After this reversal on Takodana, we find ourselves in a strangely unique setting: the Death Star, rather than flying in space, is under the surface of the planet it was constructed into. Rey ascends to the surface of a planet by escaping Ren’s torture chair, but can’t break free of its surface. On the surface, Rey is confronted again by her destiny, unable to escape it this time: she summons Anakin’s lightsaber to herself and confronts Kylo Ren. Rey is able to tap into her raw connection to the Force, defeating Kylo before retreating to D’Qar. After returning, she then goes on her most important scavenging mission: she has to find, in the entire galaxy, one man who holds the key to saving the universe. She, Chewie, and R2-D2 travel to Ahch-To to find Luke and begin the next stage of their adventure.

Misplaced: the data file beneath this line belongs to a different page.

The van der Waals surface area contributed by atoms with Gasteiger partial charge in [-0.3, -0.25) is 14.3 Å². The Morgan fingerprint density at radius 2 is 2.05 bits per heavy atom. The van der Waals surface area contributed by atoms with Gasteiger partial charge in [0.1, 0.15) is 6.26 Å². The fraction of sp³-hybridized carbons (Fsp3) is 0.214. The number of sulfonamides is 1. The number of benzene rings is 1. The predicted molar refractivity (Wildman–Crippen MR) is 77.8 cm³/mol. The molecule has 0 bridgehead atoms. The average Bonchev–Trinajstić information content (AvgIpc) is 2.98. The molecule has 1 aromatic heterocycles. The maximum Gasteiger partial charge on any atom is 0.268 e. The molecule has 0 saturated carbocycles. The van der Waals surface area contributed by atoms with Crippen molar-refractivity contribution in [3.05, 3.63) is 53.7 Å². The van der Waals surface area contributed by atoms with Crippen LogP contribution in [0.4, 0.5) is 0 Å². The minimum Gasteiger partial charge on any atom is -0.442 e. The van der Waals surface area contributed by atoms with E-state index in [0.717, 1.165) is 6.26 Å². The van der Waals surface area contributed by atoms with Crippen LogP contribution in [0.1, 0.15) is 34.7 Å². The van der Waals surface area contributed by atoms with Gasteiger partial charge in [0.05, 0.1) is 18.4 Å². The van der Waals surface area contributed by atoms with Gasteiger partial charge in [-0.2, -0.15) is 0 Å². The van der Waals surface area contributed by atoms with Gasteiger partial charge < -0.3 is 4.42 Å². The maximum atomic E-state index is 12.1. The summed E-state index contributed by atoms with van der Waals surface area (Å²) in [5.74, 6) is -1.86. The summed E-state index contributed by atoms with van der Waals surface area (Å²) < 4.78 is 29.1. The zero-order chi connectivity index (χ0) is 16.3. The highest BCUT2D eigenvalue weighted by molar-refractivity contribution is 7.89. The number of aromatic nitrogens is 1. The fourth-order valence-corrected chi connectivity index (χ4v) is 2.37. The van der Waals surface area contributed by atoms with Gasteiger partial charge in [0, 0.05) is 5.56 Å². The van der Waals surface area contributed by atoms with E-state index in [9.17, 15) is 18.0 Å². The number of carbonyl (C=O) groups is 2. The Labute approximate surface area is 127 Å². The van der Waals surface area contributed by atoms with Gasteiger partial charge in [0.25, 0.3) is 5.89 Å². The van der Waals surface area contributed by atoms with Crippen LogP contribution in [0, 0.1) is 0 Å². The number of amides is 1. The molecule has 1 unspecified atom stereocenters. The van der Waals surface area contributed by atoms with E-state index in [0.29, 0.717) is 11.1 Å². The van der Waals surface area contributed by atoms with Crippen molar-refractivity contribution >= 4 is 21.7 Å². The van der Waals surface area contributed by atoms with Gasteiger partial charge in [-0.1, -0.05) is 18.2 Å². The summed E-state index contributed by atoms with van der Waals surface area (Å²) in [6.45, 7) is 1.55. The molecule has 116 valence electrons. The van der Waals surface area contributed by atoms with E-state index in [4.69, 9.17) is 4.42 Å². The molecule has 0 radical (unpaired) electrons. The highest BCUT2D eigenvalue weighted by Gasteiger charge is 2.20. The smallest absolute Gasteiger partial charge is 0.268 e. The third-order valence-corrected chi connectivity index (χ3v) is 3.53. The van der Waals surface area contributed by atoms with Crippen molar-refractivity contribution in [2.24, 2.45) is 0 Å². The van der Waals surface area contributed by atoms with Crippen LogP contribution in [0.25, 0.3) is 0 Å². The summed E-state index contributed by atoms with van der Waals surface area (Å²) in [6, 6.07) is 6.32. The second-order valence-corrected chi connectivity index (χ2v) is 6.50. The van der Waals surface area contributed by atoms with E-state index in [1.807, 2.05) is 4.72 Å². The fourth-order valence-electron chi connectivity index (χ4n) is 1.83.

As Rey ascends the stairs to meet Luke, she is rising above the surface for the third time in the movie: no longer stuck in sand, caves, or amongst ruins, Rey is now walking up an ancient stairway toward her true destiny. It’s in this final ascension that Rey is truly entering the life meant for her: she holds Luke’s lightsaber out to him, pleading with him to train her. This ascension is definitively different than Rey’s first two: the ascent from Jakku is blocked by the Eravana, and the ascent from Maz’s basement ends in capture. It is also different from Kylo’s where he fails to keep Rey and ends up losing a lightsaber battle to her. No, this is an ascent to the Jedi Master who redeemed Darth Vader and resisted the most grueling temptations to come to the Dark Side.